Here are a few examples of how Lansweeper can help to stop the spread of a ransomware attack:
- Staying on top of patches and updates: As your technology infrastructure expands, keeping up with necessary updates becomes increasingly challenging. Historically, IT teams have relied on manual processes and spreadsheets for tracking technology assets, but in this digital world, those methods are insufficient. Lansweeper automates the process of discovering and identifying technology assets, and creating a complete and always-accurate inventory, saving time and reducing errors. Organizations have a single source of truth that's always current, along with all of the data they need to assess the health and state of their technology infrastructure. This simplifies the process of rolling out updates and patches, ensuring every device is equipped with the proper security software.
Remember when Wanna Cry impacted organizations across 150 countries in 2017? If they had used Lansweeper to identify and patch machines running outdated Windows operating systems proactively, they would have been immune.
- Protecting unknown and rogue devices: In the interest of boosting worker productivity, your organization may have adopted a bring-your-own-device (BYOD) policy. This means you have many more potentially unprotected devices accessing the network and opening up the infrastructure to additional risk. But you can't see what you can't protect, and if you didn't issue the device, how would you know it's there?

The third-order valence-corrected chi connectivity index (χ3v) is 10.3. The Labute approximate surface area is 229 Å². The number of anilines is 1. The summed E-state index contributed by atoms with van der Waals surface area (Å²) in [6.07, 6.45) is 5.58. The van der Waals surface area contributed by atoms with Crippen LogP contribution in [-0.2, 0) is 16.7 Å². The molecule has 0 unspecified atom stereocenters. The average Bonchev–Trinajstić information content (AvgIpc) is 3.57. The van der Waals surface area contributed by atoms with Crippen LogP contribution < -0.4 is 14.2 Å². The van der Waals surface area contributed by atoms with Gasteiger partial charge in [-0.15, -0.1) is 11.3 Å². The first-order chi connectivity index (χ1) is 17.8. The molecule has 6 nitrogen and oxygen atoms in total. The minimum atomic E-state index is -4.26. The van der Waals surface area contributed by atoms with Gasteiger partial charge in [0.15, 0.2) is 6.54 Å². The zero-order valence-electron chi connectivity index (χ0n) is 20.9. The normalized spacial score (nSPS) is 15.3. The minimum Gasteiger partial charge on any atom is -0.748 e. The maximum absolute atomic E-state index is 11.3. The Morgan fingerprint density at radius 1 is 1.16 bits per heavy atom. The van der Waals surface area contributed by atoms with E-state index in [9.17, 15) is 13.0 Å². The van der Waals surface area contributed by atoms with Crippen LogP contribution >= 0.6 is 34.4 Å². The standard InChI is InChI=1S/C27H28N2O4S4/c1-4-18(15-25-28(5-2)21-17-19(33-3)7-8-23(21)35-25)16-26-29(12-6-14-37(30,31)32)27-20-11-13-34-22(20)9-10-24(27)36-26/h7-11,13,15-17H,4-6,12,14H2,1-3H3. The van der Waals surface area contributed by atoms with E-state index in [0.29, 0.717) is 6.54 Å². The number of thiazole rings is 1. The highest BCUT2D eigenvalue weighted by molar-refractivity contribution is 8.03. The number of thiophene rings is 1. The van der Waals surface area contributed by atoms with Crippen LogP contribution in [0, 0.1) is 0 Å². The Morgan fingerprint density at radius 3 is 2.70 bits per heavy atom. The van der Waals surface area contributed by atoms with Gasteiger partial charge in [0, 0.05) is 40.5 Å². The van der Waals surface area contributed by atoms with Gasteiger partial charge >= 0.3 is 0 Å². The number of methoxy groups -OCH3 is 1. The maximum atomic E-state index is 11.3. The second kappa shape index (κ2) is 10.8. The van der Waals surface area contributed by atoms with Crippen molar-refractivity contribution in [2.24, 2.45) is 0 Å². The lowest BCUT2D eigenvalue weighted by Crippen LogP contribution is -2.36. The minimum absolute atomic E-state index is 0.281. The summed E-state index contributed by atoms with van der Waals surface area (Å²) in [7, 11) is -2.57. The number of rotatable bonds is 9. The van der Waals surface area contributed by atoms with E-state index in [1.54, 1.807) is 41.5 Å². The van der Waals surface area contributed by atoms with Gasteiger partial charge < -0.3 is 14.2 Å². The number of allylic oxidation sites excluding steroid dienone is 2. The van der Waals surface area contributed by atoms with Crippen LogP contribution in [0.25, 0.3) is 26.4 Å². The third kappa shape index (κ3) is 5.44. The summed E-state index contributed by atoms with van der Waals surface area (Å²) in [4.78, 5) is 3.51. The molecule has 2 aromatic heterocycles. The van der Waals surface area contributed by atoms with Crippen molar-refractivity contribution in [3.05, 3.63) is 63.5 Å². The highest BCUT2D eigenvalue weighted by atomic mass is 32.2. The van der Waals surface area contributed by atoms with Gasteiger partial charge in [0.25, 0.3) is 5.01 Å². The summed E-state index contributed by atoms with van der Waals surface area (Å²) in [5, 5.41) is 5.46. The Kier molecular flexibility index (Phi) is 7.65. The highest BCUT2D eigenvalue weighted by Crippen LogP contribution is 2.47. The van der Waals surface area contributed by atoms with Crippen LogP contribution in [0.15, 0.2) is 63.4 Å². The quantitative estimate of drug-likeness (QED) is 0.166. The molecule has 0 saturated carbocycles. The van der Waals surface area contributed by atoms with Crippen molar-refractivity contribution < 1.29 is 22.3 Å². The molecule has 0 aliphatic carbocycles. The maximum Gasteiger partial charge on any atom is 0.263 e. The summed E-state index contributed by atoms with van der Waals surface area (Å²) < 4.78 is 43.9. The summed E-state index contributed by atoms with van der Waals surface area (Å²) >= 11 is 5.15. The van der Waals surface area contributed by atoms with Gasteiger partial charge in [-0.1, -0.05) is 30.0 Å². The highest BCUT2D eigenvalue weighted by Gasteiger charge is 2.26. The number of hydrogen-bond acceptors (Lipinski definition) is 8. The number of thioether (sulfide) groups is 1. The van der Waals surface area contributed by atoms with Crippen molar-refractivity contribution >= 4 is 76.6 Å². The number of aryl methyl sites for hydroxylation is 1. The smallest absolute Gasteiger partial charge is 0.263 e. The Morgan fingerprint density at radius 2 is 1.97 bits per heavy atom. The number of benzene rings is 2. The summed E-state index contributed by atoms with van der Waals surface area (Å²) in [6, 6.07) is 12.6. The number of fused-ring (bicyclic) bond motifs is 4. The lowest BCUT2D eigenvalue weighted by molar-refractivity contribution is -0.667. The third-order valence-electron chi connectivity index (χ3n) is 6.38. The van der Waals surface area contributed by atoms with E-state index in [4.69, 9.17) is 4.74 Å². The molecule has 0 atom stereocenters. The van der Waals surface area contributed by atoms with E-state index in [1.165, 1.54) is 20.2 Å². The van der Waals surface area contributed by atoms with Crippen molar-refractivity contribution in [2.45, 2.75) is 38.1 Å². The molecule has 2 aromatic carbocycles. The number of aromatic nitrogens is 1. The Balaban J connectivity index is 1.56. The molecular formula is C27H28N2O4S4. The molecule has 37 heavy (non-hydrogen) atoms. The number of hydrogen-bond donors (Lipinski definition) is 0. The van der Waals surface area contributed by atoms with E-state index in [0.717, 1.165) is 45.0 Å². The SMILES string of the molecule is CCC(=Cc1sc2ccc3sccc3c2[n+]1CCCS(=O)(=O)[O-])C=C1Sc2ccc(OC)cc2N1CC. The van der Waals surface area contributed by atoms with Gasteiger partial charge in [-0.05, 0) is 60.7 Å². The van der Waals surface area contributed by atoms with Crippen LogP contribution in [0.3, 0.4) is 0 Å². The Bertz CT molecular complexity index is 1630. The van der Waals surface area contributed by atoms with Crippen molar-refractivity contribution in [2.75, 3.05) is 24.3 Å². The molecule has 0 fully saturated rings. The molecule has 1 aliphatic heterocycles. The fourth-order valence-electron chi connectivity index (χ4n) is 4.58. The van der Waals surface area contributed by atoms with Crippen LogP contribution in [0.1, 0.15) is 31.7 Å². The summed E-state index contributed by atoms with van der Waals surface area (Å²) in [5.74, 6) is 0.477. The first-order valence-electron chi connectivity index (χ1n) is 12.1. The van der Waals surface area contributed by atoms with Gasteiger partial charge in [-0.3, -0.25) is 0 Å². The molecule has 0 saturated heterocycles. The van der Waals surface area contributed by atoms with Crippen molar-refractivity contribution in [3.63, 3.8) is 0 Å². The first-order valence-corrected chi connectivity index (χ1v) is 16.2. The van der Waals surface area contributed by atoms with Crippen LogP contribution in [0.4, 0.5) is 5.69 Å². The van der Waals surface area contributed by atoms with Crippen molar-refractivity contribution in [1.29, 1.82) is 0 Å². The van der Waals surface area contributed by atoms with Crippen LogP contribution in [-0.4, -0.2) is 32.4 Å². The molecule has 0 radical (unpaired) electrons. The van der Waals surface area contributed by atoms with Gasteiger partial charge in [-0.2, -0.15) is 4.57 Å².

Using device recognition technologies, Lansweeper detects unknown and rogue devices, then reports back specific and granular information about the device, such as the type of device, model, IP address, and MAC address. Once they're discovered, you can determine their origin then perform a deep scan to collect more data.
- Isolating and mitigating security incidents: Hackers are continuously coming up with new methods and techniques to do their dirty work, and even if you take every precaution, an attack can still get through. If it does, Lansweeper helps to accelerate the process of identifying and isolating impacted machines, and shutting them down to stop the spread.